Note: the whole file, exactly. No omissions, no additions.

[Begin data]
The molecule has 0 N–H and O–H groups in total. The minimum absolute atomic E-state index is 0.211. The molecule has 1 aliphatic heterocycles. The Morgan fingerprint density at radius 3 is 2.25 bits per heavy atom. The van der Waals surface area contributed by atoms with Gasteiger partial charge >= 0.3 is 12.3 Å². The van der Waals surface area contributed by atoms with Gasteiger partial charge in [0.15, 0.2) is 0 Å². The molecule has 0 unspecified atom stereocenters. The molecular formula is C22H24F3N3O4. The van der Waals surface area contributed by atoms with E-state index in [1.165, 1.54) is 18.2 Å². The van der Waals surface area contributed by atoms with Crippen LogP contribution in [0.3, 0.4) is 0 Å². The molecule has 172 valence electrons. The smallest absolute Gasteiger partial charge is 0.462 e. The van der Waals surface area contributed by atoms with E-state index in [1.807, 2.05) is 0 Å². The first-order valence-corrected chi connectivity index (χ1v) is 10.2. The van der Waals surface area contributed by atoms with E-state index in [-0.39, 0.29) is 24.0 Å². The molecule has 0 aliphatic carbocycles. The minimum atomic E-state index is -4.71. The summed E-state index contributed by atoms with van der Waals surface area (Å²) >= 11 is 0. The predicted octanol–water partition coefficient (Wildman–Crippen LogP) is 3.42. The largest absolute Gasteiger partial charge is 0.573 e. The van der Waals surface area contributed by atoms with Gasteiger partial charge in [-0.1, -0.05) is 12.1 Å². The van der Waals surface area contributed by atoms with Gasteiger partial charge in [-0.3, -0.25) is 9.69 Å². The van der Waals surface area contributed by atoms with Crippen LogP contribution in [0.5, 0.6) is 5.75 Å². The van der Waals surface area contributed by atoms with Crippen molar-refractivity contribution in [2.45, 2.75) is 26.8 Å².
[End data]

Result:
The molecule has 0 N–H and O–H groups in total. The minimum absolute atomic E-state index is 0.211. The molecule has 1 aliphatic heterocycles. The Morgan fingerprint density at radius 3 is 2.25 bits per heavy atom. The van der Waals surface area contributed by atoms with Gasteiger partial charge >= 0.3 is 12.3 Å². The van der Waals surface area contributed by atoms with Gasteiger partial charge in [0.15, 0.2) is 0 Å². The molecule has 0 unspecified atom stereocenters. The molecular formula is C22H24F3N3O4. The van der Waals surface area contributed by atoms with E-state index in [1.165, 1.54) is 18.2 Å². The van der Waals surface area contributed by atoms with Crippen LogP contribution in [0.3, 0.4) is 0 Å². The molecule has 172 valence electrons. The smallest absolute Gasteiger partial charge is 0.462 e. The van der Waals surface area contributed by atoms with E-state index in [1.807, 2.05) is 0 Å². The first-order valence-corrected chi connectivity index (χ1v) is 10.2. The van der Waals surface area contributed by atoms with E-state index in [-0.39, 0.29) is 24.0 Å². The molecule has 0 aliphatic carbocycles. The minimum atomic E-state index is -4.71. The summed E-state index contributed by atoms with van der Waals surface area (Å²) >= 11 is 0. The predicted octanol–water partition coefficient (Wildman–Crippen LogP) is 3.42. The largest absolute Gasteiger partial charge is 0.573 e. The van der Waals surface area contributed by atoms with Gasteiger partial charge in [-0.1, -0.05) is 12.1 Å². The van der Waals surface area contributed by atoms with Gasteiger partial charge in [-0.3, -0.25) is 9.69 Å². The van der Waals surface area contributed by atoms with Crippen LogP contribution in [0.5, 0.6) is 5.75 Å². The van der Waals surface area contributed by atoms with Crippen molar-refractivity contribution in [2.45, 2.75) is 26.8 Å².